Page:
# Enharmonic

 related topics {album, band, music} {language, word, form} {math, number, function} {rate, high, increase} {specie, animal, plant}
 In modern musical notation and tuning, an enharmonic equivalent is a note (enharmonic tone), interval (enharmonic interval), or key signature which is equivalent to some other note, interval, or key signature, but "spelled", or named, differently. Thus, the enharmonic spelling of a written note, interval or chord is an enharmonic equivalent to the way that note, interval or chord would be written under the current key signature. In other words, if two notes have the same pitch but are represented by different letter names and accidentals, they are enharmonic. Enharmonic equivalence is not to be confused with octave equivalence, nor are enharmonic intervals to be confused with inverted or compound intervals. "Enharmonic equivalents are tones that have the same pitch but different letter names....Two tones having the same pitch but different spelling."[1] "Enharmonic intervals are intervals with the same sound that are spelled differently...[resulting], of course, from enharmonic tones."[2] For example, in twelve-tone equal temperament (the modern system of musical tuning in the West), the notes C♯ and D♭ are enharmonically equivalent - that is, they are the same key on a keyboard - and thus are identical in pitch, although they have different names and diatonic function, or role in harmony and chord progressions. In a given diatonic scale, an individual note name may only occur once. In the key of F for example, the major scale is: 'F, G, A, B♭, C, D, E, (F)'. Thus, the 'B' is called 'B♭' rather than 'A♯' as we already have a note named 'A' in the scale. The scale of F♯ major is: 'F♯, G♯, A♯, B, C♯, D♯, E♯, (F♯)'; thus we use the term 'A♯' instead of 'B♭' as we need the name 'B' to represent the 'B' note in the scale, and 'E♯' instead of 'F' as we need the name 'F' to represent the 'F♯' note in the scale. Some key signatures also have an enharmonic key signature that represents a scale identical in sound but spelled differently. The number of sharps and flats of enharmonic keys sum to twelve. For example, the key of B Major, with 5 sharps, is enharmonically equivalent to the key of C-flat major with 7 flats, and 5 (sharps) + 7 (flats) = 12. Keys past 7 sharps or flats exist only theoretically and not in practice. The enharmonic keys are six pairs, three major and three minor: B Major/C-flat Major, G-Sharp Minor/A-flat Minor, F-sharp Major/G-flat Major, D-sharp Minor/E-flat Minor, C-sharp Major/D-flat Major and A-sharp Minor/B-flat Minor. There are no works composed in keys that require double sharping or double flating in the key signature, except in jest. In practice, musicians learn and practice 15 major and 15 minor keys, three more than 12 due to the enharmonic spellings. Full article ▸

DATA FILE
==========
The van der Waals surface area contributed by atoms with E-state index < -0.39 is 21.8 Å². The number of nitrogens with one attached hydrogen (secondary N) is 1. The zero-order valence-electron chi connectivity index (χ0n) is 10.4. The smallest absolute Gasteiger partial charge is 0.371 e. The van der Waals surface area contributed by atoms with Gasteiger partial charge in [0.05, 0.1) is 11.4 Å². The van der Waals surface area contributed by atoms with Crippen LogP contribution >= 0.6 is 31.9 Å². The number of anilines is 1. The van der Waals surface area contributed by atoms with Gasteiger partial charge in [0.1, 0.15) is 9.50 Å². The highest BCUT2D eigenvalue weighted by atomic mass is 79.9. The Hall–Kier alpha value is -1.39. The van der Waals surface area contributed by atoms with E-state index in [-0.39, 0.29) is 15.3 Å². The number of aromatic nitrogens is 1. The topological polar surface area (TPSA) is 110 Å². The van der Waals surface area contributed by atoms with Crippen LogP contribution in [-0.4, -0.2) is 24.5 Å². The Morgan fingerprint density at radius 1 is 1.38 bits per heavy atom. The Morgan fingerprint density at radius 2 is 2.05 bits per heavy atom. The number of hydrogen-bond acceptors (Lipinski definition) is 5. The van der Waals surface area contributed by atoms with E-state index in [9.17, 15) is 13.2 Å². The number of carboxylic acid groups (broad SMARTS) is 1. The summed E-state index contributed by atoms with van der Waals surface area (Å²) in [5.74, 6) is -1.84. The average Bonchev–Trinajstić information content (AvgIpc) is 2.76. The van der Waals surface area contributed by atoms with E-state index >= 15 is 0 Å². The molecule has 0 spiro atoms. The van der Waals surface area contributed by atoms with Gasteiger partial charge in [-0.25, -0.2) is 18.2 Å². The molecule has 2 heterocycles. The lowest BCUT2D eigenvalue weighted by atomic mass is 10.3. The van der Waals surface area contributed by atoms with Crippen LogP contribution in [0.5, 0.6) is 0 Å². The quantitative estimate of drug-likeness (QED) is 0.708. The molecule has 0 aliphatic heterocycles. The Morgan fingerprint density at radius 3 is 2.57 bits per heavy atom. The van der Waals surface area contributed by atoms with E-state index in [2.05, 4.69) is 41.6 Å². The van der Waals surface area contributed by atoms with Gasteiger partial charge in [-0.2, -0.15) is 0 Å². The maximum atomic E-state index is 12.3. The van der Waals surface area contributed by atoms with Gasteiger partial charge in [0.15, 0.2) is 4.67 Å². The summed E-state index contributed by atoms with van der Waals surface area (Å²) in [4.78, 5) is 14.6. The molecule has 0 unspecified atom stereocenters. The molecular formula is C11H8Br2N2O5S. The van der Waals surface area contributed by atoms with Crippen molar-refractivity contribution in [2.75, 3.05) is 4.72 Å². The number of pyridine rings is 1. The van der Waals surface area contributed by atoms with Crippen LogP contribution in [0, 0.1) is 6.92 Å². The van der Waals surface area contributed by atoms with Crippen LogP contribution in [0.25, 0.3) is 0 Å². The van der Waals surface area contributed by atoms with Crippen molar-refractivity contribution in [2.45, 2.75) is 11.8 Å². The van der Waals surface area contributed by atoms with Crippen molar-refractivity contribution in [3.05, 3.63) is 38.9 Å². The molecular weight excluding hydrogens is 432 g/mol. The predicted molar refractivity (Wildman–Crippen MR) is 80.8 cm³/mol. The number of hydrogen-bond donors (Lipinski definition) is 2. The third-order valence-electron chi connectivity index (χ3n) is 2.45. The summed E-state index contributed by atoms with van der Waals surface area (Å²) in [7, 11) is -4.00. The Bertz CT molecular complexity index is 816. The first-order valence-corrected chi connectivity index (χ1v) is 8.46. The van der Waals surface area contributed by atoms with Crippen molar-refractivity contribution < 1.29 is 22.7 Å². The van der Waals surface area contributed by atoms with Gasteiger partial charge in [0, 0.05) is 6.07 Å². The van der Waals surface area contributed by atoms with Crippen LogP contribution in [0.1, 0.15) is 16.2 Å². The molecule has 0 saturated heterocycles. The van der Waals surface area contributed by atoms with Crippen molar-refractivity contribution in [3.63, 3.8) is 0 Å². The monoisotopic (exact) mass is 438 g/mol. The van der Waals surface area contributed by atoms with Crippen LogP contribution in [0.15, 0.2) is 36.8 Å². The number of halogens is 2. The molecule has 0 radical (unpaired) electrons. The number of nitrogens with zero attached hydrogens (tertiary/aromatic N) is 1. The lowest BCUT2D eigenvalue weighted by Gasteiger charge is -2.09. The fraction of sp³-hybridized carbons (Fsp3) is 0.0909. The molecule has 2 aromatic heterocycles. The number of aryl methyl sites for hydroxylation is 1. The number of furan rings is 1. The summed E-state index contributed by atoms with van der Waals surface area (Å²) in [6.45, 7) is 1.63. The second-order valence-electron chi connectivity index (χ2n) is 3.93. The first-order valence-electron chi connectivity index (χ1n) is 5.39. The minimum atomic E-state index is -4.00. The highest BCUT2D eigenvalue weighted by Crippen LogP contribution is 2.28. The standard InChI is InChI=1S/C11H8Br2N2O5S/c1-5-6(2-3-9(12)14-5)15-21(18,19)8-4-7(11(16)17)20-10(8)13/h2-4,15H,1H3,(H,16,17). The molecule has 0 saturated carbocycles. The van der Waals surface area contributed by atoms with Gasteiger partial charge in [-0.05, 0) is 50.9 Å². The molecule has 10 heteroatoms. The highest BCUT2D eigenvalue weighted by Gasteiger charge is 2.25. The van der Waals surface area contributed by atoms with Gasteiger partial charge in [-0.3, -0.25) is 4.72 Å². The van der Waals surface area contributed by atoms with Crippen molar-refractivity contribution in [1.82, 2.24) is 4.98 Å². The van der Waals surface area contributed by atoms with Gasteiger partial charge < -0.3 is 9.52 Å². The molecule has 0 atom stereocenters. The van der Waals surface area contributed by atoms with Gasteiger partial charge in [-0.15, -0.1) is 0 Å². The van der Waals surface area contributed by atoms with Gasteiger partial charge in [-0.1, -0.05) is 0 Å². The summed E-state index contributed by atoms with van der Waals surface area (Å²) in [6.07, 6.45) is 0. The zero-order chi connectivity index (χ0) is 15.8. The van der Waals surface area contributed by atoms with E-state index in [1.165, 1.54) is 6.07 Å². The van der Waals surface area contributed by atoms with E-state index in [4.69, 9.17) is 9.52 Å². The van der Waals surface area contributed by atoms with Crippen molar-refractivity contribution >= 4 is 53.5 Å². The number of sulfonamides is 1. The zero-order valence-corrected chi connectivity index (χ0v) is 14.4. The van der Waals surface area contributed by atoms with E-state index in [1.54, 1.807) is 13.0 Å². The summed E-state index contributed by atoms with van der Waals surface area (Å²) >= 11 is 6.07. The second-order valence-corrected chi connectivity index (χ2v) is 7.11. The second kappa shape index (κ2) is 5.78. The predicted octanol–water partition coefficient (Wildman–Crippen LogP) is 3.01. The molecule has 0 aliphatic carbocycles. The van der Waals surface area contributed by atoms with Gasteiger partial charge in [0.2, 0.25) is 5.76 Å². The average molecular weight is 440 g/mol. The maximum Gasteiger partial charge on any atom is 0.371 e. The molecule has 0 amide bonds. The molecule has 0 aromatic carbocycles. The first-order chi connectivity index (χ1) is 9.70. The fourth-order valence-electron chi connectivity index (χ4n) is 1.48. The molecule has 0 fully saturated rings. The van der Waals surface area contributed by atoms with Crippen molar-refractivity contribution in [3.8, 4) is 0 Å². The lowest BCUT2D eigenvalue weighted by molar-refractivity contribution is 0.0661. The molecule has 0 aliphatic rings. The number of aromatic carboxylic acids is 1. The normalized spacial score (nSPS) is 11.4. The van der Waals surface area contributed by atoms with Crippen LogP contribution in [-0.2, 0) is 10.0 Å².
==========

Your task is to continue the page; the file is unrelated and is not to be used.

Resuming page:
related documents Pythagorean tuning Well temperament Heavenly (British band) Johnny Hodges Bassist Youthanasia The Undertones Billy Bass Nelson Dez Cadena Cadenza Larry Mullen, Jr. Tasmin Little Lionel Hampton Willie Dixon Symphonic black metal Iona (band) Chester Bennington Industrial rock Swan Song Records Legato Countdown to Extinction Warren DeMartini Parlophone Mormon Tabernacle Choir Riot/Clone Sidney Bechet Southern Death Cult Alexander Bard Transatlantic (band) Catatonia (band)